Coming just days before Ukrainian President Volodymyr Zelenskyy’s visit to the White House, the September 16 premiere of an audacious new 90-minute play, Mama and the Full-Scale Invasion, at Washington’s Woolly Mammoth Theater, could hardly have been more timely.
Written by the playwright Sasha Denisova and directed by Yury Urnov, this new theatrical production highlights Ukraine’s remarkable resistance to Russia’s ongoing invasion and centers on Zelenskyy’s secret weapon, a brash grandmother named Olga Ivanovna who guards her Kyiv apartment with a rifle. “They’re getting closer,” she declares at the outset. “The situation is grave. They’re getting closer on all fronts.” There is no need to elucidate who “they” are.
In between whipping up elaborate meals in her tiny but immaculate post-Soviet kitchen, Olga Ivanovna plots with the Ukrainian president to outwit the Russians and shame the West into supporting Ukraine. The play exemplifies Ukraine’s true grit as it repels Russia’s murderous war of conquest, all with a dash of humor and endless mother-daughter conflict.
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Denisova, who grew up in Kyiv, is a well-known playwright whose previous work The Gaaga (the Russian pronunciation for The Hague) imagined a future war crimes trial of Russian President Vladimir Putin and his cronies. For her new play, she drew upon her mother’s WhatsApp messages sent after the onset of Russia’s full-scale invasion on February 24, 2022.
Denisova recently told the Guardian newspaper, “when Mama went international in her writing, when she started appealing to Emmanuel Macron and Olaf Scholz, when she started calling Vladimir Putin a Ruscist bastard scum, I started feeling OK, she is on this level where it needs to become a play.”
Denisova deftly explores her mother’s life to provide a riveting account of Ukrainian resistance to tyranny. Olga Ivanovna was born in a bomb shelter on the very day in 1941 that the Nazis began bombing Kyiv, including the hospital where she was supposed to be born. The parallels with today’s Russian assault are obvious. Indeed, in a February 2022 address to the Russian people, Zelenskyy himself observed, “Tonight you began bombing residential areas in the hero city of Kyiv. This is like 1941.”
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The protagonist Olga Ivanovna, who lives with her much younger husband, is an incendiary presence. As the play progresses, she recounts her turbulent love life, zest for travel, and passion for engineering. But the Russian menace is never far away: The ingenious staging has drones periodically buzzing by that Olga Ivanovna tries to deflect and destroy with everything from a fly swatter to a pickle jar. The mix of frustration, exasperation, and anger is palpable as she shouts at Zelenskyy for permission to bring them down. At one point, the play even has her in the cockpit of a fighter jet targeting the Kremlin itself.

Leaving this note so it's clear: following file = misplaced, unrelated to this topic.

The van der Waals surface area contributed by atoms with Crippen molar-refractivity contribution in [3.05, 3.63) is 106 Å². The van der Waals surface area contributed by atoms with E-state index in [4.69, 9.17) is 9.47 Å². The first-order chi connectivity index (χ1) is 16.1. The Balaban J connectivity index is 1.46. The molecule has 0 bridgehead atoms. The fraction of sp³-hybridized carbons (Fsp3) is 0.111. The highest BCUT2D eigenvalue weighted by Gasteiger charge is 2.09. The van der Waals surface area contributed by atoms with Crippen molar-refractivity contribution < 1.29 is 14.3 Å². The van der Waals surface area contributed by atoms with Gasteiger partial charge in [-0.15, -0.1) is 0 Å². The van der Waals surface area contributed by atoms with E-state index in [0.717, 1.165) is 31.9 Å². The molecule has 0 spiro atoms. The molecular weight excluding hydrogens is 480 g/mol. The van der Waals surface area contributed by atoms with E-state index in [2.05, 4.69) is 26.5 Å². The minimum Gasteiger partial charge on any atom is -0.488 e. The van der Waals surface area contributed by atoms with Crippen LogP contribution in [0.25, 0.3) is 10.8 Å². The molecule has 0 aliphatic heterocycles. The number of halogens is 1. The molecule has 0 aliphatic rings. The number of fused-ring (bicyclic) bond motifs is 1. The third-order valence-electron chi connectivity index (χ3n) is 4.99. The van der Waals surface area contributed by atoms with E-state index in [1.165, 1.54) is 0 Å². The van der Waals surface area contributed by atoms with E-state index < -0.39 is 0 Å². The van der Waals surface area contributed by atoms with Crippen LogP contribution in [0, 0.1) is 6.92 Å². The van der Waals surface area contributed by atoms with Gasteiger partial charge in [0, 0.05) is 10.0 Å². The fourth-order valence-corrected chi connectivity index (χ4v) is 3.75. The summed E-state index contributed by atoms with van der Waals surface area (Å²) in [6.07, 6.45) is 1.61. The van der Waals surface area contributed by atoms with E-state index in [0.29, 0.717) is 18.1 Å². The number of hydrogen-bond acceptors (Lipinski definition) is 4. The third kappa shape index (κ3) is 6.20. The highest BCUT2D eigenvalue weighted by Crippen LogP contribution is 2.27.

Olga Ivanovna is fearless: In several extremely effective scenes, television footage of French President Emmanuel Macron and German Chancellor Olaf Scholz offering tepid support for Ukraine are beamed onto the stage. Olga Ivanovna yells at them to man up. The chasm between their banalities and her righteous moral indignation could hardly be more palpable.
When Biden visits her apartment wearing his trademark dark aviator glasses, Olga Ivanovna serves him Ukrainian delicacies and prods him to do more for her country. Perhaps the most evocative scene of the entire play arrives when Putin himself slithers into her apartment. Olga Ivanovna bashes the despot over the head with a pickle jar, but not before a vengeful Putin detonates a tactical nuclear weapon.
Olga Ivanovna is undaunted. The play shows her bargaining with God himself to intervene on behalf of Ukraine and stop the war while Bach’s “Air on a G string” plays in the background. Even the almighty himself finds it difficult to resist this woman.
Surreal and moving, the play sometimes threatens to lurch out of control, particularly towards the end as Denisova pulls out all the stops in her homage to her irrepressible mother. But ultimately it succeeds in highlighting the everyday resistance that ordinary Ukrainians have displayed in spades. From the outset of the full-scale invasion, Ukrainians of all ages and backgrounds have volunteered in myriad ways to help defend their country.
The play also underscores the resilience that Zelenskyy himself embodies. Putin has sought not only to win fresh territory, but also to extirpate Ukrainian culture and nationhood. The Kremlin’s latest move has reportedly been to order Russian state media to stop referring to Zelenskyy as “president” and to employ the term “Zelenskyy regime.” Denisova’s absorbing play offers a potent reminder of why Putin’s quest will not end in Ukraine’s demise but his own.
Jacob Heilbrunn is a nonresident senior fellow at the Atlantic Council’s Eurasia Center, editor of the National Interest, and author of the forthcoming “America Last: The Right’s Century-Long Romance with Foreign Dictators.”
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The views expressed in UkraineAlert are solely those of the authors and do not necessarily reflect the views of the Atlantic Council, its staff, or its supporters.
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